AEROSMITH singer STEVEN TYLER relapses, enters treatment program
AEROSMITH has canceled its previously announced June and July 2022 dates for its Las Vegas residency, “Aerosmith: Deuces Are Wild”, while singer Steven Tyler concentrates on “his health and recovery.”
Earlier today (Tuesday, May 24),the hard rock legends released the following statement via social media: “As many of you know, our beloved brother Steven has worked on his sobriety for many years. After foot surgery to prepare for the stage and the necessity of pain management during the process, he has recently relapsed and voluntarily entered a treatment program to concentrate on his health and recovery.
“We will continue our 2022 dates starting in September, and we’ll let you know any further updates as soon as we can. We are devastated that we have inconvenienced so many of you, especially our most loyal fans who often travel great distances to experience our shows.
“Thank you for your understanding and for your support for Steven during this time.
Three years ago, Tyler — whose vast consumption of cocaine, heroin and alcohol in the 1970s earned him and bandmate Joe Perry the nickname “The Toxic Twins” — said that he had a lot of fun drinking and using drugs.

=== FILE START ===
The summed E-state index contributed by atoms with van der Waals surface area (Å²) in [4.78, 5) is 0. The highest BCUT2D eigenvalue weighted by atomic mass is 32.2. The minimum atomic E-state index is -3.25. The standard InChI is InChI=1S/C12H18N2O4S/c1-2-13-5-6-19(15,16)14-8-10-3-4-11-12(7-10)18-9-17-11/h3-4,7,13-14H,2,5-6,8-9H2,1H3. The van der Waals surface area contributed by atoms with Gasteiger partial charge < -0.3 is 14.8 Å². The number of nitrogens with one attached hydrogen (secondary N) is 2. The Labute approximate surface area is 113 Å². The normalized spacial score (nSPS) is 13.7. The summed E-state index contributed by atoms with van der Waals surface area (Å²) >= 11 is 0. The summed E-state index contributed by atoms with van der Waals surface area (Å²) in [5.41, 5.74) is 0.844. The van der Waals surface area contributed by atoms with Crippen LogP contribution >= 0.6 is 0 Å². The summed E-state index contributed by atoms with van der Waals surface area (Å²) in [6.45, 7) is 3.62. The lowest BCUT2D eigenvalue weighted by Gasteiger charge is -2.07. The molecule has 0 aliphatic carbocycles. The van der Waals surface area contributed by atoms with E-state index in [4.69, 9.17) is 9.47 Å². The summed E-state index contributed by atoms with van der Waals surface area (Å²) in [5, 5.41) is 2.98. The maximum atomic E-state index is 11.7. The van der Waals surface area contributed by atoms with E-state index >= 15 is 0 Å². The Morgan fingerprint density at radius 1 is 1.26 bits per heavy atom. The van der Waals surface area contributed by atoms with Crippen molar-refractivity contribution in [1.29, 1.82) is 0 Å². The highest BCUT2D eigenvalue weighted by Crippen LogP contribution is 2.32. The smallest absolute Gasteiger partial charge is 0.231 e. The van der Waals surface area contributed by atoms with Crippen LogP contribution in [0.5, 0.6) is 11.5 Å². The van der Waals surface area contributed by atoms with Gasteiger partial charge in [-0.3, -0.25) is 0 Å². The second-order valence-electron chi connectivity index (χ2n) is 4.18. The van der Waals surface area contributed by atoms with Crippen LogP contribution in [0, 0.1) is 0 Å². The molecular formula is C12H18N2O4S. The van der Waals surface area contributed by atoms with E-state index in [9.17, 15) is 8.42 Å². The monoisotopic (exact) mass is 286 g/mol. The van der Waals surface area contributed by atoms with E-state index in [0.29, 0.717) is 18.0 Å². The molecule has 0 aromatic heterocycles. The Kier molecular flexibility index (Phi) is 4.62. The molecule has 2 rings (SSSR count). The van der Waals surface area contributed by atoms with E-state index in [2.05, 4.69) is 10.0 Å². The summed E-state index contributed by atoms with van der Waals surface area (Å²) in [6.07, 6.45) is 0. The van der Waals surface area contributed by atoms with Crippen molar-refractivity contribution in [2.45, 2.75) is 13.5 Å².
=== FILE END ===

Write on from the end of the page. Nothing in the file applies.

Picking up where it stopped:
“You have a shot of Jack Daniel’s and you play Madison Square Garden and you get offstage and you go clubbing with Jimmy Page — come on!” the 74-year-old said. “After two encores in Madison Square Garden, you don’t go and play shuffleboard. Or Yahtzee, you know? You go and rock the fuck out. You’ve done something that you never thought you could, and you actually think that you are a super-being.”
“We would do cocaine to go up, quaaludes to come down,” he said. “We would drink and then snort some coke until we thought we were straight. But that’s not true — you’re just drunk and coked out. It was more or less the thing to do, back then as well.”
“I don’t think there were any bands that even knew what sober was,” he added.
Tyler said that his drug use enhanced his performance at first but eventually took its toll. Over time, he noticed that he required more alcohol or drugs to get the same relief.
“It absolutely works for a while,” he said. “But then things go wrong. You become addicted, it’s something you do all the time, and suddenly it starts influencing your greatness. What happens with using is: It works in the beginning, but it doesn’t work in the end. It takes you down. There’s nothing but jail, insanity or death.”
Since opening in April 2019 at Park MGM, “Aerosmith: Deuces Are Wild” has received rave reviews from fans and critics alike. Variety called the show a “multi-sensory spectacular” while People described it as “an audible history of the group’s five decades.” The Wrap wrote “AEROSMITH still rocks, hard, not in spite of their five decades but because of them,” with the Atlanta Journal-Constitution saying that the show “offers fiery spectacle, deep cuts and hits,” and that they “are rock pioneers triumphing in a new environment.”